Quilling is the little known and (in my opinion) under-appreciated art of rolling and gluing colored papers. Also known as paper filigree, it was used by monks and nuns to decorate religious books during the renaissance, and in the 1800’s it was a craft for upper-class gentle ladies. Historically boring, but just look at the beautiful dimensionality, intricacy, and water-like flow of these modern quilled art works:
I’ve made many small quilling pieces, but here is my pièce de résistance, a ten-foot-tall tree that I spent entirely too long assembling.
Quilling can also be used to great effect for more design-oriented projects, such as monograms or amazing typography:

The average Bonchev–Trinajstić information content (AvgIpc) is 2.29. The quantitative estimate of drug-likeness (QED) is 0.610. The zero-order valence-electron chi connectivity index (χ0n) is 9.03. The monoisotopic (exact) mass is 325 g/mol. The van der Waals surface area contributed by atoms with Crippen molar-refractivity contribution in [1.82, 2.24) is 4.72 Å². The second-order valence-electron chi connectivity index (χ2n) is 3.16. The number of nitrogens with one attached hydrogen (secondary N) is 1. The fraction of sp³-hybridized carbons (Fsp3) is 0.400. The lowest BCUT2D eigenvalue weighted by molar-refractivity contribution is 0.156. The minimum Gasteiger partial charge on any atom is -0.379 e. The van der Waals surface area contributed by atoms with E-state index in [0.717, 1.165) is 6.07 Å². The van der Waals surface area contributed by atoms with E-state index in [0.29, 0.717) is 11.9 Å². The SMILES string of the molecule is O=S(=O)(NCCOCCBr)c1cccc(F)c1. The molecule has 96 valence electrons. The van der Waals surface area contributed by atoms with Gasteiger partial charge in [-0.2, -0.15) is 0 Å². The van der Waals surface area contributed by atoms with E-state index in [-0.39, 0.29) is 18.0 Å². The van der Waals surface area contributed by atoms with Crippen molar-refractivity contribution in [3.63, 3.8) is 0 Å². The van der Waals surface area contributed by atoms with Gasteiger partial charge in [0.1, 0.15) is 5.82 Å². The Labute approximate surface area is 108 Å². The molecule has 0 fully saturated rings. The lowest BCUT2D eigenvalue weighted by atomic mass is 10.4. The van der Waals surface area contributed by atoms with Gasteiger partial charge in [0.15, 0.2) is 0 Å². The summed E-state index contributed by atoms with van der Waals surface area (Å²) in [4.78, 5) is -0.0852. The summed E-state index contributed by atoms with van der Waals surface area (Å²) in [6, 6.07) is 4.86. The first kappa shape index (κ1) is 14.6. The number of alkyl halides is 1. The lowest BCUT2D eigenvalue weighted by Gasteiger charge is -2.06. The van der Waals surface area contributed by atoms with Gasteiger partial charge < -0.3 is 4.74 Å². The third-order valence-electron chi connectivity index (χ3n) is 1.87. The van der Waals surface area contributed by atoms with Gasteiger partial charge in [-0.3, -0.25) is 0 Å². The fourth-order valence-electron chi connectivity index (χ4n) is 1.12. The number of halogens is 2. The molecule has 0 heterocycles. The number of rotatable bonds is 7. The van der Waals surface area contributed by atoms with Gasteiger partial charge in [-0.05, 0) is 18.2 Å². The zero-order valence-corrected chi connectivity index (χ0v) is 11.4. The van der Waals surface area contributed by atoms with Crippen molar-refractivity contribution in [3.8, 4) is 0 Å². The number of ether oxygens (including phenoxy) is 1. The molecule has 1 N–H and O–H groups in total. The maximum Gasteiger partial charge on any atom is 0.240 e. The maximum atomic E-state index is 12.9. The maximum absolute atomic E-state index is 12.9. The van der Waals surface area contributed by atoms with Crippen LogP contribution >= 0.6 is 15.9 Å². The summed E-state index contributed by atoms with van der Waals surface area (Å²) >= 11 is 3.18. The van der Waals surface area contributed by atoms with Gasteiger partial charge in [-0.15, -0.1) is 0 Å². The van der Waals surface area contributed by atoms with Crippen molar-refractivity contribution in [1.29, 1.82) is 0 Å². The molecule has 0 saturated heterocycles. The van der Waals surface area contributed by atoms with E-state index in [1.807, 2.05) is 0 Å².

Here is a simple tutorial for quilling your own masterpiece. You need colored paper for strips, glue, scissors, small cylindrical guides (eg. pencils, lollipop sticks, toothpicks, etc.), and a flat white piece of paper on which to glue everything. Cut half-inch strips of colored paper using a guide or a paper cutter. You could also buy pre-cut “quilling paper.” Run a scissor blade along the paper to start the curl, then wrap it around a guide. The smaller the guide and the longer you hold it on, the tighter your curl. Pour a very shallow puddle of glue into a bowl, and dip one edge of your paper in the glue. I use Elmer’s, but almost anything that dries clear will work. Set your curl on your flat paper according to your design, and hold it in the right place until the glue has stiffened enough (between ten and thirty seconds). Repeat for many, many curls. You can draw guides on your flat paper, or use a more free-handed approach.